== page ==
Despite being so tiny he is nonetheless very striking with his bright red forehead and equally bright speed stripe running down his back.
The pin-tailed manakin (Ilicura militaris) measures only 12.5 cm (4.9 in) in length. Adult males are highly distinctive with their uniquely pigmented red fore-crown and rump. They have black wings with green secondary feathers, and underneath is a white chest that runs all the way from the rump up the throat directly under the bill. They have a forked tail, brown-black legs, and yellow-orange eyes.
Females are mostly olive green except for a grey neck and auriculars, and a cream-colored chest.
Pin-tailed manakin lives in the humid Atlantic Forest which extends from the state of Bahia to the state of Rio Grande Do Sul.
The Pin-tailed manakin is thought to be a primarily frugivorous bird, but it has been recorded consuming small amounts of insects from time to time.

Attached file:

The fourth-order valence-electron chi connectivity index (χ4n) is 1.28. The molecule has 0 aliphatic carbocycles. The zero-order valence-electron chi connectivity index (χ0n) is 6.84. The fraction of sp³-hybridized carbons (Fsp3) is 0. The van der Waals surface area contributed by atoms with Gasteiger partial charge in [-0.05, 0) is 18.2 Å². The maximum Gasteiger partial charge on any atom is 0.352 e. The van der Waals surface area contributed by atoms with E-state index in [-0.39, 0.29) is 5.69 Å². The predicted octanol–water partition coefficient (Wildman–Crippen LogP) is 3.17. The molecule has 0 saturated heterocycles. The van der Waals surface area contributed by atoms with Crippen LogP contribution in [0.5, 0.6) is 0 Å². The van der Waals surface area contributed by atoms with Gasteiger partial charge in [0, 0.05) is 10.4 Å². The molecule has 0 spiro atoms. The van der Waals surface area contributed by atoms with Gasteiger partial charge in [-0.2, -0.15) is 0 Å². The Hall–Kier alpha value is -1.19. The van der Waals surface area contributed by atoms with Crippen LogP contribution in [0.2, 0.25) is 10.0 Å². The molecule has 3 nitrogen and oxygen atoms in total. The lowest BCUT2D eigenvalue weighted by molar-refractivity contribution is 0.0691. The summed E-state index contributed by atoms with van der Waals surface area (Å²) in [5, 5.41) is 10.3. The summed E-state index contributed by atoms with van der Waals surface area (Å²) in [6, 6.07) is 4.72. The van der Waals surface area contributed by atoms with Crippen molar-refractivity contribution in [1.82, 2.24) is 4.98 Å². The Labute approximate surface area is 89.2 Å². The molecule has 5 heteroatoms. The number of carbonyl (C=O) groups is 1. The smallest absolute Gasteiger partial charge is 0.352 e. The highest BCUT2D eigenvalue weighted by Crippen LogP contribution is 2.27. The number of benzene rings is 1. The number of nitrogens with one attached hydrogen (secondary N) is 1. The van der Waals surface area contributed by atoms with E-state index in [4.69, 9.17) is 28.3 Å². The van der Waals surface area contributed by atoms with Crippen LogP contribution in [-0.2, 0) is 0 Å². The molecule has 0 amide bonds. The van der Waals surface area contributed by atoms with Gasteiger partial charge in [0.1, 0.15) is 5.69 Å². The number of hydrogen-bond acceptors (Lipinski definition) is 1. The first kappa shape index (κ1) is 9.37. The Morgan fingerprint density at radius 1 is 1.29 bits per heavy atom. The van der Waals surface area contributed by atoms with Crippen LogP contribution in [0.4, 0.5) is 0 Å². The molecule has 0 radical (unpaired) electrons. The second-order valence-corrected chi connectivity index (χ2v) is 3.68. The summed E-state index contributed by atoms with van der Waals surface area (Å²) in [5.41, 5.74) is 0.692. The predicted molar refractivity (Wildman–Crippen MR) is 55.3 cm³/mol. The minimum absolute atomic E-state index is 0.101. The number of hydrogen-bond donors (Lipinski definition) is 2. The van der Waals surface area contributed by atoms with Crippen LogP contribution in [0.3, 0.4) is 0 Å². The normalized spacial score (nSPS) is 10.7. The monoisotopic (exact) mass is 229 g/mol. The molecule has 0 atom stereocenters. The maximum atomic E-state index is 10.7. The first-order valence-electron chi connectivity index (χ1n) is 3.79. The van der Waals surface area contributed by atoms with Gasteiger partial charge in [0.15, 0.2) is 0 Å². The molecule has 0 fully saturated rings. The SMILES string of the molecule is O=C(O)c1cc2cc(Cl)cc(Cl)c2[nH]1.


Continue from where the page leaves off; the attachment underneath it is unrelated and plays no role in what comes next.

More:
During the breeding season, the male establishes a display area of 20 to 30 meters, called a lek, where he puts on a show for any potential mate. Within the lek is a mating perch which is around 3.3 to 20 meters above the ground. The female is drawn to the leg by his frequent “see” calls.
Once a female is in the area the male will draw her to his mating perch and jump back and forth over her, sometimes making a snapping noise in the air, and fluffing out the vibrant red rump with his chin down when he lands facing her.